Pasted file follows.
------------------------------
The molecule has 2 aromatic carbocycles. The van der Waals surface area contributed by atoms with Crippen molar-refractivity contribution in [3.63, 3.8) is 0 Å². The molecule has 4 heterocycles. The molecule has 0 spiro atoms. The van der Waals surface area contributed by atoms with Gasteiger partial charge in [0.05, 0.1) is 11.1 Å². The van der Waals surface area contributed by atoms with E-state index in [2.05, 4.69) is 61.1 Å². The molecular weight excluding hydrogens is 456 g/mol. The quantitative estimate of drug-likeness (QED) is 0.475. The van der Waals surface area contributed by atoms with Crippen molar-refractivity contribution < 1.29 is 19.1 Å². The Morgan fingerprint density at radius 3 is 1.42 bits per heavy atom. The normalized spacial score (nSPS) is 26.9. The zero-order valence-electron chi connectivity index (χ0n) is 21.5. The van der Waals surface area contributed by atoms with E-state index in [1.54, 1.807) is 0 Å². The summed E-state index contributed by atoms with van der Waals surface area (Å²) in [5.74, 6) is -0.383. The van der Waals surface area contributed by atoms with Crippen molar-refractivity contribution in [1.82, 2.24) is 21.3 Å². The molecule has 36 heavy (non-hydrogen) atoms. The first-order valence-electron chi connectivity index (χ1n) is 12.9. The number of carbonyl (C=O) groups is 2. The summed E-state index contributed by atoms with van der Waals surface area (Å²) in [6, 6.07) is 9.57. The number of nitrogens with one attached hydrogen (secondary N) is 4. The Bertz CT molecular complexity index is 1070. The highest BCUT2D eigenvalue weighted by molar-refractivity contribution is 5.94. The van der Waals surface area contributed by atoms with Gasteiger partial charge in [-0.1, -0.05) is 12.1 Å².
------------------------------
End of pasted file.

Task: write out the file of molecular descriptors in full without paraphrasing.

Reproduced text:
The molecule has 2 aromatic carbocycles. The van der Waals surface area contributed by atoms with Crippen molar-refractivity contribution in [3.63, 3.8) is 0 Å². The molecule has 4 heterocycles. The molecule has 0 spiro atoms. The van der Waals surface area contributed by atoms with Gasteiger partial charge in [0.05, 0.1) is 11.1 Å². The van der Waals surface area contributed by atoms with E-state index in [2.05, 4.69) is 61.1 Å². The molecular weight excluding hydrogens is 456 g/mol. The quantitative estimate of drug-likeness (QED) is 0.475. The van der Waals surface area contributed by atoms with Crippen molar-refractivity contribution < 1.29 is 19.1 Å². The Morgan fingerprint density at radius 3 is 1.42 bits per heavy atom. The normalized spacial score (nSPS) is 26.9. The zero-order valence-electron chi connectivity index (χ0n) is 21.5. The van der Waals surface area contributed by atoms with E-state index in [1.54, 1.807) is 0 Å². The summed E-state index contributed by atoms with van der Waals surface area (Å²) in [5.74, 6) is -0.383. The van der Waals surface area contributed by atoms with Crippen molar-refractivity contribution in [1.82, 2.24) is 21.3 Å². The molecule has 36 heavy (non-hydrogen) atoms. The first-order valence-electron chi connectivity index (χ1n) is 12.9. The number of carbonyl (C=O) groups is 2. The summed E-state index contributed by atoms with van der Waals surface area (Å²) in [6, 6.07) is 9.57. The number of nitrogens with one attached hydrogen (secondary N) is 4. The Bertz CT molecular complexity index is 1070. The highest BCUT2D eigenvalue weighted by molar-refractivity contribution is 5.94. The van der Waals surface area contributed by atoms with Gasteiger partial charge in [-0.1, -0.05) is 12.1 Å².